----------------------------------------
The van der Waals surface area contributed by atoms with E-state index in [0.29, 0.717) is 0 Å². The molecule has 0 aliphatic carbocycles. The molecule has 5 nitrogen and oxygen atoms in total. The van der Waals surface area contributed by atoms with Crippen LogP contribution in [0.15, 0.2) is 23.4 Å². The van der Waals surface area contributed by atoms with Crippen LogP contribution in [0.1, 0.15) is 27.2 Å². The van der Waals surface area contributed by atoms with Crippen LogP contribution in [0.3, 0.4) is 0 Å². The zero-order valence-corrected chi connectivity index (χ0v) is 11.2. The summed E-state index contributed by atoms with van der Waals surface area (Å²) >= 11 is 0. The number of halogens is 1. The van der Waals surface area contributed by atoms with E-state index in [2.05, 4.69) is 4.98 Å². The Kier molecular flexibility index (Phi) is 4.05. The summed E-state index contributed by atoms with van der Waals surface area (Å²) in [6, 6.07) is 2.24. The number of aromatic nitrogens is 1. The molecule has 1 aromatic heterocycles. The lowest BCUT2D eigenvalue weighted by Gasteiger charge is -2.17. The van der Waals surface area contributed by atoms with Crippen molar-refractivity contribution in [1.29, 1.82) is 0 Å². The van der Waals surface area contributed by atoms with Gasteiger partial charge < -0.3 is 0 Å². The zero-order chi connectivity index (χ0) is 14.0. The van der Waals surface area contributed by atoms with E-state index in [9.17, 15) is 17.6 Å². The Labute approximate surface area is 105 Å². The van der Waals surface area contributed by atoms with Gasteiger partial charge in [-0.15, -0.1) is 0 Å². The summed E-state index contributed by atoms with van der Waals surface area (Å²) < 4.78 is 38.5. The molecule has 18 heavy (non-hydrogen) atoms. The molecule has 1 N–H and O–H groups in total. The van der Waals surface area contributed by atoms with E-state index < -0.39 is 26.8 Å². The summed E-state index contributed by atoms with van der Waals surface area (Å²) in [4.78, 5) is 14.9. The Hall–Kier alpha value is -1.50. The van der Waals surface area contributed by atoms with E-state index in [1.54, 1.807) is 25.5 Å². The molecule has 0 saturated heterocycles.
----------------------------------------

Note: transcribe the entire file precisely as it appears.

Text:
The van der Waals surface area contributed by atoms with E-state index in [0.29, 0.717) is 0 Å². The molecule has 0 aliphatic carbocycles. The molecule has 5 nitrogen and oxygen atoms in total. The van der Waals surface area contributed by atoms with Crippen LogP contribution in [0.15, 0.2) is 23.4 Å². The van der Waals surface area contributed by atoms with Crippen LogP contribution in [0.1, 0.15) is 27.2 Å². The van der Waals surface area contributed by atoms with Crippen LogP contribution in [0.3, 0.4) is 0 Å². The zero-order valence-corrected chi connectivity index (χ0v) is 11.2. The summed E-state index contributed by atoms with van der Waals surface area (Å²) >= 11 is 0. The number of halogens is 1. The van der Waals surface area contributed by atoms with E-state index in [2.05, 4.69) is 4.98 Å². The Kier molecular flexibility index (Phi) is 4.05. The summed E-state index contributed by atoms with van der Waals surface area (Å²) in [6, 6.07) is 2.24. The number of aromatic nitrogens is 1. The molecule has 1 aromatic heterocycles. The lowest BCUT2D eigenvalue weighted by Gasteiger charge is -2.17. The van der Waals surface area contributed by atoms with Crippen molar-refractivity contribution in [1.29, 1.82) is 0 Å². The van der Waals surface area contributed by atoms with Gasteiger partial charge < -0.3 is 0 Å². The zero-order chi connectivity index (χ0) is 14.0. The van der Waals surface area contributed by atoms with E-state index in [9.17, 15) is 17.6 Å². The Labute approximate surface area is 105 Å². The van der Waals surface area contributed by atoms with Gasteiger partial charge in [-0.15, -0.1) is 0 Å². The summed E-state index contributed by atoms with van der Waals surface area (Å²) < 4.78 is 38.5. The molecule has 18 heavy (non-hydrogen) atoms. The molecule has 1 N–H and O–H groups in total. The van der Waals surface area contributed by atoms with E-state index < -0.39 is 26.8 Å². The summed E-state index contributed by atoms with van der Waals surface area (Å²) in [4.78, 5) is 14.9. The Hall–Kier alpha value is -1.50. The van der Waals surface area contributed by atoms with E-state index in [1.54, 1.807) is 25.5 Å². The molecule has 0 saturated heterocycles.